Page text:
May 24: Reading Is My SuperPower
May 24: A Greater Yes
May 25: Just Commonly
May 25: God’s Little Bookworm
May 26: Have A Wonderful Day
May 26: Edits and Reviews by Leslie McKee
May 26: Chas Ray’s Book Nerd Corner
May 27: Faithful Acres Body Soul Spirit
May 27: A Bakers Perspective
May 28: Christian Bookaholic
May 28: The Power of Words
May 29: Karen Sue Hadley
May 29: Daysong Reflections
May 29: Inklings and notions
May 30: Quiet Quilter
May 30: my site/autism mom
May 30: Donna’s Bookshelf
May 31: Bibliophile Reviews
May 31: Bigreadersite
June 1: Debbie’s Dusty Deliberations
June 1: Southern Gal Loves to Read
June 2: Pause for Tales
June 2: Blossoms and Blessings
June 2: Book Bites, Bee Stings, & Butterfly Kisses
June 3: Moments Dipped in Ink
June 3: Because I said so — and other adventures in Parenting
June 4: A Room without Books is Empty
June 4: D’S QUILTS & BOOKS
June 4: Eat, Read, Teach, Blog
June 5: His Grace Is Sufficient
June 5: Jeanette’s Thoughts
June 5: A Simple Life, really?!

Giveaway


To celebrate her tour, Jennifer is giving away a $15 Amazon gift card to three lucky winners!! Click below to enter. Be sure to comment on this post before you enter to claim 9 extra entries! https://promosimple.com/ps/b3b2

Monday, May 29, 2017

Book review: Treasured Grace by Tracie Peterson


About the Book

Tracie Peterson Begins Compelling New Series Set on the 1840s Frontier

Grace Martindale has known more than her share of hardship. After her parents died, raising her two younger sisters became her responsibility. A hasty marriage to a minister who is heading to the untamed West seemed like an opportunity for a fresh start, but a cholera outbreak along the wagon trail has left Grace a widow in a very precarious position.

Having learned natural remedies and midwifery from her mother, Grace seeks an opportunity to use her skills for the benefit of others. So when she and her sisters arrive at the Whitman mission in "Oregon Country," she decides to stay rather than push on.

With the help of Alex Armistead, a French-American fur trapper, Grace begins to provide care for her neighbors, including some of the native populace. But not everyone welcomes her skills--or her presence--and soon Grace finds herself and those she loves in more danger than she imagined possible.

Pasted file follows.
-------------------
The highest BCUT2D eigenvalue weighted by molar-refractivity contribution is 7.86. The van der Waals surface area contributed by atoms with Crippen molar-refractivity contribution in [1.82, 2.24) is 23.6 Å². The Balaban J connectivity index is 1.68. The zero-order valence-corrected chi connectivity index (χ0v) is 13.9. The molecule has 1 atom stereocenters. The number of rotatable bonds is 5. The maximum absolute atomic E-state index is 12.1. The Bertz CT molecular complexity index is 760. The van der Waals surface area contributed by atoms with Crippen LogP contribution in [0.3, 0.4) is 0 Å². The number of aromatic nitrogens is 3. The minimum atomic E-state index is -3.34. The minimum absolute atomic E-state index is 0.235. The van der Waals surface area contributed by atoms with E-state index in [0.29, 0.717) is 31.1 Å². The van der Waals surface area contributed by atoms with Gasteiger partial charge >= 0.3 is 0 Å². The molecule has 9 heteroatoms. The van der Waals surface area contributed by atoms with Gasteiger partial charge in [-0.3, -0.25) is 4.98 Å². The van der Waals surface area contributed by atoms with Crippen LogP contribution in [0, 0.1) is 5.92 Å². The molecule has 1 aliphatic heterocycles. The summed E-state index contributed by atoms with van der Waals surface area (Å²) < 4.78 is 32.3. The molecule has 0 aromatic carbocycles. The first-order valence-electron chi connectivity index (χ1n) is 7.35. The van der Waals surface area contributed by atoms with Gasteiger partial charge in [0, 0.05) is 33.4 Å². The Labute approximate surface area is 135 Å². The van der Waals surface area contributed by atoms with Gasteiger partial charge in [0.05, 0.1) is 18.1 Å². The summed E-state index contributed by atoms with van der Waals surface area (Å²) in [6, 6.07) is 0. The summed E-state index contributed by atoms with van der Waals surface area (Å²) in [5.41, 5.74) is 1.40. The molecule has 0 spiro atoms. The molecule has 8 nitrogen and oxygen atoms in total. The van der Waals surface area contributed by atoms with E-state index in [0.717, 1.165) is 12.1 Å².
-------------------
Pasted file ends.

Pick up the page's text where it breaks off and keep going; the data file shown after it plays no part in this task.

My Review

This is why I always enjoy what I call "prairie fiction."  The daily struggle of travel and survival is met head on by a strong female character.  Grace has skills, is hardworking and compassionate, and will do what is necessary to keep her family intact.  This is the first fictional account I have read of the Whitman Mission massacre.  Author Tracie Peterson handled it well.  The horrible things that happened were mentioned, but not described in too much detail.  What Peterson excelled at in this book, though, was fostering compassion for the victims of the massacre and the far-reaching effect it had on their lives.  I thought the ending was a little predictable, but the book as a whole was worth the read.  I am already anticipating the next book in the series.

I received a copy of this book from the publisher, Bethany House, for review purposes.  The opinions expressed here are my own.

About the Author

Tracie Peterson is the bestselling, award-winning author of more than one hundred books. Tracie also teaches writing workshops at a variety of conferences on subjects such as inspirational romance and historical research. She and her family live in Montana.

Visit Tracie's web site at: http://www.traciepeterson.com

Sunday, May 28, 2017

Book review: Life After by Katie Ganshert


About the Book

It could have been me.

Snow whirls around an elevated train platform in Chicago. A distracted woman boards the train, takes her seat, and moments later a fiery explosion rips through the frigid air, tearing the car apart in a horrific attack on the city’s transit system. One life is spared. Twenty-two are lost.

A year later, Autumn Manning can’t remember the day of the bombing and she is tormented by grief—by guilt. Twelve months of the question constantly echoing. Why? Why? Why? Searching for answers, she haunts the lives of the victims, unable to rest.

Paul Elliott lost his wife in the train bombing and wants to let the dead rest in peace, undisturbed and unable to cause more pain for his loved ones. He wants normalcy for his twelve-year-old daughter and young son, to see them move beyond the heartbreak. But when the Elliotts and Autumn are unexpectedly forced together, he fears she’ll bring more wreckage in her wake.

In Life After, Katie Ganshert’s most complex and unforgettable novel yet, the stirring prose and authentic characters pose questions of truth, goodness, and ultimate purpose in this emotionally resonant tale.

My Review

It was real.  

The chaos of family get-togethers.

A parent's terror of having a missing child.

The heartache of betrayal.

The recurring nightmares.

The butterflies of a new attraction.

The joy of playing outside in the rain.

Katie Ganshert did an excellent job of crafting this novel, and especially of getting inside the heads of the main characters.   As I got to know Autumn, I found out how messed up she was, yet I liked her and had compassion for her, which made the joy even greater as she was able to heal and grow throughout the course of this book.

This is a book to pick up when you really want to dig in to a good book, and I highly recommend it for men and women who enjoy contemporary fiction.

I received an ARC of this book from the publisher for review purposes.  The opinions expressed here are my own.

About the Author

Katie Ganshert was born and raised in the exciting state of Iowa, where she currently resides with her family. She likes to write things and consume large quantities of coffee and chocolate while she writes all the things. She's won some awards. For the writing, not the consuming. Although the latter would be fun. You can learn more about Katie and these things she writes at her website www.katieganshert.com.